Anxiety is running high in Newfoundland and Labrador as the province waits on a federal decision about a proposed offshore oil project about 500 kilometres east of St. John’s.
Equinor’s Bay du Nord project would open a fifth oilfield for the cash-strapped province, whose oil sector was hit hard by the COVID-19 pandemic and crashing global prices, The Canadian Press reports. But there is mounting concern an approval from Ottawa would undermine federal climate commitments and send a message to other provinces that oil and gas is a viable industry on which they can hook their financial hopes.
“If we’re going to be serious about our net-zero commitment and our international commitments, then we cannot approve any new oil and gas projects,” said Debora VanNijnatten, a public policy expert and associate political science professor at Wilfrid Laurier University.
“And we have to have a plan to help those regions that we say ‘no’ to,” she added in a recent interview.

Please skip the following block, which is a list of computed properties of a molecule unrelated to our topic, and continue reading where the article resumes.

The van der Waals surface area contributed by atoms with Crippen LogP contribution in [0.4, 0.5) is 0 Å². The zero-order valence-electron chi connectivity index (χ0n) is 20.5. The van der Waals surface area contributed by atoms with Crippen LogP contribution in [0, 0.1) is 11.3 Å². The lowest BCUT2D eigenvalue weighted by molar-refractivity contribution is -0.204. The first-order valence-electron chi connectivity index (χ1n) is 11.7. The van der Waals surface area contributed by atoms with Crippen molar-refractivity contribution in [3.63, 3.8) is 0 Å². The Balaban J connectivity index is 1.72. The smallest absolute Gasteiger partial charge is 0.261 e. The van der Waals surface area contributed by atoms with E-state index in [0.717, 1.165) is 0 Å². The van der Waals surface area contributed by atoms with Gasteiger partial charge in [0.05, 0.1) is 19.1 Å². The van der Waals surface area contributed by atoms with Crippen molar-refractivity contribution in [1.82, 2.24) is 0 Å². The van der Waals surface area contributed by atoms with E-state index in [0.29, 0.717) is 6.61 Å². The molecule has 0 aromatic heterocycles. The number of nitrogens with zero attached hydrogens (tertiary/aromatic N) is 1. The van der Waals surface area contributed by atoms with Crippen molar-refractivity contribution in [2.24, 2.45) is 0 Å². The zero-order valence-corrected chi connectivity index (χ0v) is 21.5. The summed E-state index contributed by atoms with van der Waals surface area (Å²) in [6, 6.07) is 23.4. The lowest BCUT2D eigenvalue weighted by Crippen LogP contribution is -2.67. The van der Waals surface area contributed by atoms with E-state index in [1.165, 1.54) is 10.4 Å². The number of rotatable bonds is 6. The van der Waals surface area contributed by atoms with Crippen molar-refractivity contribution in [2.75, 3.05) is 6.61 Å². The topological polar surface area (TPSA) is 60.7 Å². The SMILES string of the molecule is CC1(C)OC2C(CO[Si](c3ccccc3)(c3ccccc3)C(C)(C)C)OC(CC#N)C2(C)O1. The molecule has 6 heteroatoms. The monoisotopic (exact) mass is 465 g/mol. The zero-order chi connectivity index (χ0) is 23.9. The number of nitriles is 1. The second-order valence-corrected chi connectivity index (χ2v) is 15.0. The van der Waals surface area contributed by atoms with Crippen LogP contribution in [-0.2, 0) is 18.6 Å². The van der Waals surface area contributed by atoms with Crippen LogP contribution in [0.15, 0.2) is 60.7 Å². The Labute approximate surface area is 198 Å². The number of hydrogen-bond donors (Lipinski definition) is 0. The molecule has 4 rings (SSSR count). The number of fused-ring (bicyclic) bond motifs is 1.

Oil accounted for nearly 21% of Newfoundland and Labrador’s GDP in 2019, according to its latest budget, which also forecasted a deficit of C$826 million and a net debt of $17.2 billion. With an estimated 800 million recoverable barrels of oil in the proposed Bay du Nord site, the project is “critical to the Newfoundland and Labrador economy,” said a statement Thursday from Energy Minister Andrew Parsons.
Meanwhile, Canada has committed to achieving net-zero emissions by 2050 and to doing its part to limit global warming to 1.5°C. Bay du Nord is also among the first oil and gas projects to be considered for approval by the federal government since the International Energy Agency declared in May there can be no investment in new fossil fuel supply projects if the world is going to hit net-zero targets by 2050.
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